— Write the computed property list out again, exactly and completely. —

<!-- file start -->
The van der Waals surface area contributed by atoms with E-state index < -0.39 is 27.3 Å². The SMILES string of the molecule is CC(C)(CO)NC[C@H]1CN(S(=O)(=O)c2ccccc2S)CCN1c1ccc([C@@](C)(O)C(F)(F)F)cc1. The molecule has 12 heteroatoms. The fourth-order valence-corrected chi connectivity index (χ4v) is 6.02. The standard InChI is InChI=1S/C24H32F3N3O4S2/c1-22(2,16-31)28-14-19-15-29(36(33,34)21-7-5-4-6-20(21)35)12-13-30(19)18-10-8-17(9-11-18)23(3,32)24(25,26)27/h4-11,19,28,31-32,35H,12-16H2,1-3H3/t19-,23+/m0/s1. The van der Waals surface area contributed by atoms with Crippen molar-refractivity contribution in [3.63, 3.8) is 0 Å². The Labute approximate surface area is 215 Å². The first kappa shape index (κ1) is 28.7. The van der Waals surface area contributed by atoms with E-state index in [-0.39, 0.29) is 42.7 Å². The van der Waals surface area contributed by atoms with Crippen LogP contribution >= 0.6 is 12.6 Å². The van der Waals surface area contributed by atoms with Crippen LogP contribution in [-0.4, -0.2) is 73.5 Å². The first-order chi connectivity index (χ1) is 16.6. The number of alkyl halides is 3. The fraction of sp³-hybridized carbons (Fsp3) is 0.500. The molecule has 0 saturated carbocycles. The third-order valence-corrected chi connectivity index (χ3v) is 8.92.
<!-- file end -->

The van der Waals surface area contributed by atoms with E-state index < -0.39 is 27.3 Å². The SMILES string of the molecule is CC(C)(CO)NC[C@H]1CN(S(=O)(=O)c2ccccc2S)CCN1c1ccc([C@@](C)(O)C(F)(F)F)cc1. The molecule has 12 heteroatoms. The fourth-order valence-corrected chi connectivity index (χ4v) is 6.02. The standard InChI is InChI=1S/C24H32F3N3O4S2/c1-22(2,16-31)28-14-19-15-29(36(33,34)21-7-5-4-6-20(21)35)12-13-30(19)18-10-8-17(9-11-18)23(3,32)24(25,26)27/h4-11,19,28,31-32,35H,12-16H2,1-3H3/t19-,23+/m0/s1. The van der Waals surface area contributed by atoms with Crippen molar-refractivity contribution in [3.63, 3.8) is 0 Å². The Labute approximate surface area is 215 Å². The first kappa shape index (κ1) is 28.7. The van der Waals surface area contributed by atoms with E-state index in [-0.39, 0.29) is 42.7 Å². The van der Waals surface area contributed by atoms with Crippen LogP contribution >= 0.6 is 12.6 Å². The van der Waals surface area contributed by atoms with Crippen LogP contribution in [-0.4, -0.2) is 73.5 Å². The first-order chi connectivity index (χ1) is 16.6. The number of alkyl halides is 3. The fraction of sp³-hybridized carbons (Fsp3) is 0.500. The molecule has 0 saturated carbocycles. The third-order valence-corrected chi connectivity index (χ3v) is 8.92.